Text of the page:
R is an excellent tool for a wide variety of statistical analyses, it’s not the only game in town. Practitioners of Bayesian statistics have a few other tools that complement
R nicely. One case where
R originally lagged was in offering a general-purpose MCMC sampler. That situation has largely changed, but there are still cases where you might want to look outside of the
R toolbox. In particular, certain Bayesian stats books are written with the assumption that exercises and examples can be executed in
WinBUGS. While there is (just) another Gibbs sampler that runs natively on OSX and linux,
JAGS can’t read
Read on to see how I got
WinBUGS running on my PowerPC OSX laptop connect to a linux server.
A disclaimer: this worked for me without causing anything to explode (yet). I’m not responsible for whatever you happen to break by following these instructions. I’ll try to help if you get stuck, though.
The goal is to run
WinBUGS. Let’s cover some easy ways to do that.
- Use Windows. Download
WinBUGS. Get the immortality key and follow its instructions. Problem solved.
- If you have an Intel Mac, I would suggest that you just install
Wineon your local machine using MacPorts. Instructions to do that can be found here.
- If you are running Linux, use your package manager (
apt-geton Debian-based systems,
yumon Redhat-based systems, etc.) to install
OpenBUGS. If your package repositories don’t include
OpenBUGS, you can follow the instructions below to download and install
- The brave amongst you may wish to try installing
Winelocally on a PPC Mac. The Darwine project aims to make that possible. See this post to get started with Darwine. Note that the only version of Darwine for PPC Macs is quite old.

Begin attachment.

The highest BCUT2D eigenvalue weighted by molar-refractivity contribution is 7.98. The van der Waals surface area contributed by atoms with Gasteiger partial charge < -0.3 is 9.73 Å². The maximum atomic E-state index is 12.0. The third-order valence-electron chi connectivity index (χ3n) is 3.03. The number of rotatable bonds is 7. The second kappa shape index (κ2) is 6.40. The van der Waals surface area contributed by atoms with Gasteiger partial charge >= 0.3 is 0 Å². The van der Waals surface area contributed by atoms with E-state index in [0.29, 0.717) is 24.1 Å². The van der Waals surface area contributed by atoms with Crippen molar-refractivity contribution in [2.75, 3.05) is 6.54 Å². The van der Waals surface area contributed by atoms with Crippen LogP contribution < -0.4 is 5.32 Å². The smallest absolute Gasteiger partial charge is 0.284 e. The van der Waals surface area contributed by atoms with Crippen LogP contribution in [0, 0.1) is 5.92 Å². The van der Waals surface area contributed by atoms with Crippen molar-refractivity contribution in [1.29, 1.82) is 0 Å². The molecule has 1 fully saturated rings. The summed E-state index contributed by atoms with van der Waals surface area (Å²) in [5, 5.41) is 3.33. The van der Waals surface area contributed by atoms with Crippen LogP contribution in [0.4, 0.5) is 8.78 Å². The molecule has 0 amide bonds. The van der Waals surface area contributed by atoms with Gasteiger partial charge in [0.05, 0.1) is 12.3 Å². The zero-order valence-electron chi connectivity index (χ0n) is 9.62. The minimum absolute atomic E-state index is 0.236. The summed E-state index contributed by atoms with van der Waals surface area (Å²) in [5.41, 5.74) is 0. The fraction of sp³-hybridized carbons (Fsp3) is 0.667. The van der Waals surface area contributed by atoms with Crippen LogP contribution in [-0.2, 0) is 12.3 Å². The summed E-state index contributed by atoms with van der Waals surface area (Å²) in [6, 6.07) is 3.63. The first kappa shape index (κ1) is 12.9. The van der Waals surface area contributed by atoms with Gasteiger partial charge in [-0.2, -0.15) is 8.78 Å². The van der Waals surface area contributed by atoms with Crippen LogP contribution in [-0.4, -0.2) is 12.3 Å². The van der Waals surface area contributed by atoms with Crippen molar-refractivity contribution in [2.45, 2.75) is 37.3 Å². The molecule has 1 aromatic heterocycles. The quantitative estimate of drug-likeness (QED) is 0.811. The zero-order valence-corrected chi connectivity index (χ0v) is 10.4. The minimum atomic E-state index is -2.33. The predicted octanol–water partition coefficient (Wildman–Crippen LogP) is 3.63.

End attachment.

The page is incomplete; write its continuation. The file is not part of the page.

Assuming none of those options works for you, and you have access to a Linux server and a PPC Mac, you can follow the steps below to replicate my setup.
First we grab
OpenBUGS for our linux server:
mkdir src; cd src
Next, we download and install Wine (Wine Is Not an Emulator). This lets us run many Windows programs on Linux.
tar -xjvf wine-1.1.15.tar.bz2
make depend && make
make check # be sure you have an X11 session started
If everything worked correctly, you should see the
regedit program from windows open on your
X11 display. If you’re like me, though, you’re running OSX 10.4 on a PowerPC mac, and things didn’t work correctly. In my case, a normal looking Windows application opened, but there was no text in any of the menus or dialog boxes. Fonts seemed to be completely broken.
I took a couple of incorrect approaches that were probably harmless (like installing Microsoft CoreFonts), but eventually hit the solution. The OSX version of
X11 (at least in 10.4) does not use the
xrender library for displaying graphics. We can tell
Wine not to use this library either. I found this fix on an Ubuntu forum.
NB: If you are interested in installing extra fonts, I think the best way is probably with winetricks. You’re on your own for that step.
On the Linux server, open a text editor (I use
emacs). Create a new file called
no_xrender.reg. The name and extension on this file don’t matter, but that name reminds me what the file is for (turning off xrender) and how to open it (with the
Copy these lines into your file. Save it and close it.
Now, still on the Linux server, run
wine regedit no_xrender.reg
This will helpfully display absolutely no output whether it works or not. Cross your fingers and run
If that works you will see the
regedit application from Windows displayed with all of the proper text. If you’ve made it this far, then the
OpenBUGS version of
WinBUGS is just a few commands away.
And the big payoff: here’s a screenshot of one of Congdon’s examples from Bayesian Models for Categorical Data running on our remote linux server and being displayed on my trusty OSX 10.4 PPC laptop.